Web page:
NASA’s Search for Life on Mars Underway with Help from Great Salt Lake on Earth
February 18, 2021
Before the seven minutes of terror as the Mars Perseverance Rover successfully performed NASA’s most difficult landing on Mars ever, the search for signs of life on the red plant began right here on Earth at Great Salt Lake in Utah.
The rover’s main job is to seek signs of ancient life and collect samples for possible return to Earth. NASA’s Jet Propulsion Lab (JPL) developed special equipment on the rover with help from the Great Salt Lake Institute at Westminster College. Bonnie Baxter, PhD., biology professor and director of Westminster’s Great Salt Lake Institute, collaborated with JPL to study what salt can preserve over time – using the lake as a stand-in for Mars.
Baxter’s research shows salt crystals at the lake trap tiny forms of life – biological footprints. JPL used samples collected by Westminster students at Great Salt Lake to mimic what Perseverance will encounter on the red planet. Westminster students Siera Watson and Anna Jackson received a NASA grant to study microorganisms at the lake – extracting tiny forms of life out of gypsum salt and halite.
“My students and I have been growing microbes from our lake salt crystals. We may not find living cells on a dead planet like Mars, so JPL scientists are studying the ability of salt to retain molecules like DNA or lipids inside the salt crystals to see if we can image that from the outside,” explains Baxter.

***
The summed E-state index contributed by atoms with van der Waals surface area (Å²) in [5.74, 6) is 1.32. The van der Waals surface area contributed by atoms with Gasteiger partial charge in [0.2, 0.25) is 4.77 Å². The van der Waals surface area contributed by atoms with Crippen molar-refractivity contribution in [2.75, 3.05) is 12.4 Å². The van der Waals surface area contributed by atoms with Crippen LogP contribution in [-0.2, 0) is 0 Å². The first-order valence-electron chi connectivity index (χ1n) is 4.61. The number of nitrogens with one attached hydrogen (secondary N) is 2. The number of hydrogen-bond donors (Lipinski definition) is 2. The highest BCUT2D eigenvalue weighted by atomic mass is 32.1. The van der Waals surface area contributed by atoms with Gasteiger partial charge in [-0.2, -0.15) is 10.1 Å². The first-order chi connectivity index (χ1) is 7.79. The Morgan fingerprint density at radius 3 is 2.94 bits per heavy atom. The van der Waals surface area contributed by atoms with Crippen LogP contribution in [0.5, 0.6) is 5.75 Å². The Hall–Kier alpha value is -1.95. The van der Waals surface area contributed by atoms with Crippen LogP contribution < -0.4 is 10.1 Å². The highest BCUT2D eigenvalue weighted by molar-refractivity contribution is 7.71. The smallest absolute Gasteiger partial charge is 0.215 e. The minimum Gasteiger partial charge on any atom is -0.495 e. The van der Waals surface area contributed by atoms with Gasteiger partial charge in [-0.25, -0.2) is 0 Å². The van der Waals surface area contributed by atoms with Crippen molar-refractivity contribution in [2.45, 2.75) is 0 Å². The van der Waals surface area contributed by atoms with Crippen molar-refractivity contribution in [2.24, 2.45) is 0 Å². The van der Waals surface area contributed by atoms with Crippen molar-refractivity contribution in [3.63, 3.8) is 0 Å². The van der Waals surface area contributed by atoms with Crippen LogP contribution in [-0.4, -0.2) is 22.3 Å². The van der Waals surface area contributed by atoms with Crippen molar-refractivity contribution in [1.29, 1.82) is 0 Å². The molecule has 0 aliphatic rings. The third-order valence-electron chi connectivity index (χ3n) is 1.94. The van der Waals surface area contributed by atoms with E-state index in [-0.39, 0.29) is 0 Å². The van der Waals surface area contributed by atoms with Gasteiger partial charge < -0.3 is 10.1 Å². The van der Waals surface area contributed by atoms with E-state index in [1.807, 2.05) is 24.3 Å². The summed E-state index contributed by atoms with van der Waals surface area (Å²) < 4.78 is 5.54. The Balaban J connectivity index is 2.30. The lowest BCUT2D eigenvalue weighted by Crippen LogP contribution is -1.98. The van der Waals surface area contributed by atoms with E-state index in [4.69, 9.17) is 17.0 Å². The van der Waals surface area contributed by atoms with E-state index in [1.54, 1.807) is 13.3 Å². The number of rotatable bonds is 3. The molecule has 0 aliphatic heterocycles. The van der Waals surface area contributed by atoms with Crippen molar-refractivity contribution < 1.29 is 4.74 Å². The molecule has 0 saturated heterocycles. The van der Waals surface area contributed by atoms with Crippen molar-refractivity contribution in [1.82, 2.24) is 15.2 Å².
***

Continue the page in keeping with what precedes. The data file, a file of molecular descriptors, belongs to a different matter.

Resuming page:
Westminster’s Great Salt Lake Institute hosted a virtual watch party as Mars Perseverance landed on Mars and began its search for life using the same techniques from Great Salt Lake. Elementary school classrooms, college students, and science fans joined the panel of experts that included: Dr. Scott Perl from JPL and Dr. John Armstrong from the Ott Planetarium at Weber State University.
“While there is a lot of focus on the rover itself, the drill and its tires, the landing was such a raw human experience. It was wonderful to bring school kids and college students together with incredible scientists and share the awe of this historic moment,” said Jaimi Butler, Great Salt Lake Institute coordinator.
What Can the Great Salt Lake Tell Us About Life on Mars? | Mission Unstoppable
Dr. Baxter explains what Great Salt Lake tells us about Mars to CBS Mission Unstoppable.
- Westminster scientists watch their research land on Mars
- NASA's newest Mars rover—set to land Thursday—has a strong Utah connection